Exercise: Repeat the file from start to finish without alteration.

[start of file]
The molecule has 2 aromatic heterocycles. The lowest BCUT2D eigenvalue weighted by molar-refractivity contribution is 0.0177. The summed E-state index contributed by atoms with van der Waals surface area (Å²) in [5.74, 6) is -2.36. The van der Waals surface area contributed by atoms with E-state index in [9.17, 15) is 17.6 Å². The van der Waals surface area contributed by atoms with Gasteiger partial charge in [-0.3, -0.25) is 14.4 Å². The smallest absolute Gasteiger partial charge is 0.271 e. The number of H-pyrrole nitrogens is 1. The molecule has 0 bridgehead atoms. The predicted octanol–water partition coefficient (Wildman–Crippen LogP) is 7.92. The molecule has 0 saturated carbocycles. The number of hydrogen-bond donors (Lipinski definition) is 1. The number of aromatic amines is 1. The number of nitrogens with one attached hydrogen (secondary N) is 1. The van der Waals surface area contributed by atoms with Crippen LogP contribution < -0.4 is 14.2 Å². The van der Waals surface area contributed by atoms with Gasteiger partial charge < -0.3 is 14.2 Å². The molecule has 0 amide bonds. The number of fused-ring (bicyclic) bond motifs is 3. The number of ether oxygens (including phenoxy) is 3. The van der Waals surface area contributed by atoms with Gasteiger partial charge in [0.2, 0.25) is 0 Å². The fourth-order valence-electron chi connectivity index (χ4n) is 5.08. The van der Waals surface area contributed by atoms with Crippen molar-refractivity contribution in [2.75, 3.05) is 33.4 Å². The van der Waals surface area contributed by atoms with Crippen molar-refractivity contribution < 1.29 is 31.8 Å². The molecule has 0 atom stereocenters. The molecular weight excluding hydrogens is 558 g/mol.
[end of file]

The molecule has 2 aromatic heterocycles. The lowest BCUT2D eigenvalue weighted by molar-refractivity contribution is 0.0177. The summed E-state index contributed by atoms with van der Waals surface area (Å²) in [5.74, 6) is -2.36. The van der Waals surface area contributed by atoms with E-state index in [9.17, 15) is 17.6 Å². The van der Waals surface area contributed by atoms with Gasteiger partial charge in [-0.3, -0.25) is 14.4 Å². The smallest absolute Gasteiger partial charge is 0.271 e. The number of H-pyrrole nitrogens is 1. The molecule has 0 bridgehead atoms. The predicted octanol–water partition coefficient (Wildman–Crippen LogP) is 7.92. The molecule has 0 saturated carbocycles. The number of hydrogen-bond donors (Lipinski definition) is 1. The number of aromatic amines is 1. The number of nitrogens with one attached hydrogen (secondary N) is 1. The van der Waals surface area contributed by atoms with Crippen LogP contribution < -0.4 is 14.2 Å². The van der Waals surface area contributed by atoms with Gasteiger partial charge < -0.3 is 14.2 Å². The molecule has 0 amide bonds. The number of fused-ring (bicyclic) bond motifs is 3. The number of ether oxygens (including phenoxy) is 3. The van der Waals surface area contributed by atoms with Gasteiger partial charge in [0.2, 0.25) is 0 Å². The fourth-order valence-electron chi connectivity index (χ4n) is 5.08. The van der Waals surface area contributed by atoms with Crippen molar-refractivity contribution in [2.75, 3.05) is 33.4 Å². The van der Waals surface area contributed by atoms with Crippen molar-refractivity contribution < 1.29 is 31.8 Å². The molecule has 0 atom stereocenters. The molecular weight excluding hydrogens is 558 g/mol.